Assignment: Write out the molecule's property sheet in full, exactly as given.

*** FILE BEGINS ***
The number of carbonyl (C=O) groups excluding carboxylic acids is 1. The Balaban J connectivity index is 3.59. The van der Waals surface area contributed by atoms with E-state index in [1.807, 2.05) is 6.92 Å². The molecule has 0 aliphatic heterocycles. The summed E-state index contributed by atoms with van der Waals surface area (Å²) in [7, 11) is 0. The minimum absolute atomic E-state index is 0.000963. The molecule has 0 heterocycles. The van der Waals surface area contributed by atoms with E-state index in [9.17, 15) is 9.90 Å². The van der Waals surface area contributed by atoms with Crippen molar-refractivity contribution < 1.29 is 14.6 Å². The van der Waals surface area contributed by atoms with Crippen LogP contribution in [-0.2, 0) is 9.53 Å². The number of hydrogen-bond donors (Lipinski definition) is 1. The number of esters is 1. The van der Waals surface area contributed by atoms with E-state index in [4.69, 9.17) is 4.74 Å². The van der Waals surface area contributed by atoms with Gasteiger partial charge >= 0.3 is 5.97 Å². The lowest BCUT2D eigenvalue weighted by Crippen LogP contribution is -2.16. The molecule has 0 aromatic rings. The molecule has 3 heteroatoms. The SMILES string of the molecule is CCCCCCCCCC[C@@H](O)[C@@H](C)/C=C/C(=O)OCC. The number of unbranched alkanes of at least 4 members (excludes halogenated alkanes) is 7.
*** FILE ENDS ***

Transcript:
The number of carbonyl (C=O) groups excluding carboxylic acids is 1. The Balaban J connectivity index is 3.59. The van der Waals surface area contributed by atoms with E-state index in [1.807, 2.05) is 6.92 Å². The molecule has 0 aliphatic heterocycles. The summed E-state index contributed by atoms with van der Waals surface area (Å²) in [7, 11) is 0. The minimum absolute atomic E-state index is 0.000963. The molecule has 0 heterocycles. The van der Waals surface area contributed by atoms with E-state index in [9.17, 15) is 9.90 Å². The van der Waals surface area contributed by atoms with Crippen molar-refractivity contribution < 1.29 is 14.6 Å². The van der Waals surface area contributed by atoms with Crippen LogP contribution in [-0.2, 0) is 9.53 Å². The number of hydrogen-bond donors (Lipinski definition) is 1. The number of esters is 1. The van der Waals surface area contributed by atoms with E-state index in [4.69, 9.17) is 4.74 Å². The van der Waals surface area contributed by atoms with Gasteiger partial charge >= 0.3 is 5.97 Å². The lowest BCUT2D eigenvalue weighted by Crippen LogP contribution is -2.16. The molecule has 0 aromatic rings. The molecule has 3 heteroatoms. The SMILES string of the molecule is CCCCCCCCCC[C@@H](O)[C@@H](C)/C=C/C(=O)OCC. The number of unbranched alkanes of at least 4 members (excludes halogenated alkanes) is 7.